Being able to paddle on to a wave makes them a lot easier to catch! And these boards are designed to do just that. They need to be super-stiff and extremely durable and are shorter than all-round boards. Their narrower tails increase manoeuvrability in the waves whilst they must be no thicker than 3.9 inches to provide the rider with a lower centre of gravity making the board more responsive and stable.

The best boards for Yoga are wide, stable and ideally have a full-length deck pad to maximize space for paddle board yoga. They are often slightly thicker than an all-round board to provide increased stiffness for more complex movements, and to keep you high and dry when practicing those all-important yoga moves. To give you complete freedom the carry handles should be placed on the edges/rails of the board, but the paddling experience should be the same as a large all-round inflatable board so be sure to check how it paddles too.

Smaller and lighter than other inflatable paddle boards, Kids SUPs are designed to be easy to carry and maneuver in the water. Reliability and performance are just as important on these boards as any other, plus as your child grows in both experience and size the resale value may be a key consideration to ensure you get more bang for your buck. 


White-Water stand-up paddle boards have high sides and exaggerated, progressive rockers to allow them to break in and out of the water. They need to have bulletproof construction as they’re likely to bump into their fair share of rocks! To navigate a foaming river these boards have to not only be super durable but also light and nimble to aid maneuverability, so are often wide at their mid-section with a drawn in tail. Extra-grippy deck pad and cargo systems, whilst shorter, flexible fins are crucial to ensure you can ride out any rough stuff!


Combining paddle boarding with windsurfing, these inflatable SUPs give you the option to switch between the two, depending on the conditions. These boards come complete with a mast foot to connect the board and sail and often include numerous center fin solutions. If you’re an avid windsurfer looking to make the most of your SUP when the breeze is up, then a removable daggerboard offers the best performance and upwind tracking.



When it comes to inflatable paddle boards, the most important accessory is your pump! Let’s be honest, you’re not going to get very far without one. As with the boards themselves, there are differences to be aware of here too, in terms of the quality and efficiency of the pumps available on the market today.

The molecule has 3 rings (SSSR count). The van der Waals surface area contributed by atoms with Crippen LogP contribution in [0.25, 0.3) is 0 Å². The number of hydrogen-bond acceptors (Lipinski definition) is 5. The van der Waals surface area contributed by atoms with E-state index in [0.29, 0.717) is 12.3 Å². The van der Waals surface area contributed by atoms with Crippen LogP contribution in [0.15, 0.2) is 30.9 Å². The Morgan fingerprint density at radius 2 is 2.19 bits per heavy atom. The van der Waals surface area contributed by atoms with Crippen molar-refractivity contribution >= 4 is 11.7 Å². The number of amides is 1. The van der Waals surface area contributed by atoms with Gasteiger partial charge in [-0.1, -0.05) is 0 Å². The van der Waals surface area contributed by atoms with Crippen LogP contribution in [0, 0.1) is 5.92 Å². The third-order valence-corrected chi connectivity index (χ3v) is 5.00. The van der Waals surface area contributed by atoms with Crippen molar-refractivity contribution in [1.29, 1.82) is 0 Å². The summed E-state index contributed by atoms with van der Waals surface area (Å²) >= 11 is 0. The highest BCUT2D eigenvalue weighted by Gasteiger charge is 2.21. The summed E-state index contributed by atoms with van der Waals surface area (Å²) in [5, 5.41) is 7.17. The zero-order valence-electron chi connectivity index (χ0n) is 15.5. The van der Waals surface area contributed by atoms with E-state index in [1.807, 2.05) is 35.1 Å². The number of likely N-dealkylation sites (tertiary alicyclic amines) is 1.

Most pumps are single chamber, with widths varying between manufacturers. A lot of boards at the lower end of the market supply pumps that have a wide chamber. These are easy to use but do not allow the board to be pumped to a high pressure. Most premium brands provide a thinner chamber pump with their boards as this allows you to get higher pressure into your board more easily, but it does take longer to inflate the board. Red Paddle Co innovated a completely new pumping experience with the Titan Pump which combines the best of both worlds, thanks to its two chambers. The thinner chamber allows air to be pushed out at over 60mph, whilst the larger chamber is used when the going gets tough, allowing you to reach a higher pressure in half the time – and more importantly by using half the energy!


Another key accessory is of course the bag used to carry your SUP. The backpacks supplied with boards come in all shapes and sizes, not to mention quality. A good quality one should have wide, padded shoulder straps to disperse and spread the weight when being carried and a waist strap to allow paddlers to bear the load through their hips rather than back and shoulders. As the bags are required to withstand any adventure and the weight of their contents, they require super strong, double-bonded nylon seams, continuous coiled zips and robust coated material to ensure they don’t let you down. Integrated wheels are also a huge benefit when traveling, and a robust internal structure to ensure the straps are an integral part of the bag is vital to ensure they do not come away from the bag. As with the boards and pump, it’s worth researching the type of bag an inflatable paddle board is supplied with before making that all important purchasing decision. 

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    Thank you for choosing Red Paddle Co. We are currently experiencing high demand and have limited stock available through our network of stores. Please check with your local retailer using our ‘Find A Shop’ map or complete the form below. We will be in touch if we are able to locate the board you are interested in or when this returns back in stock.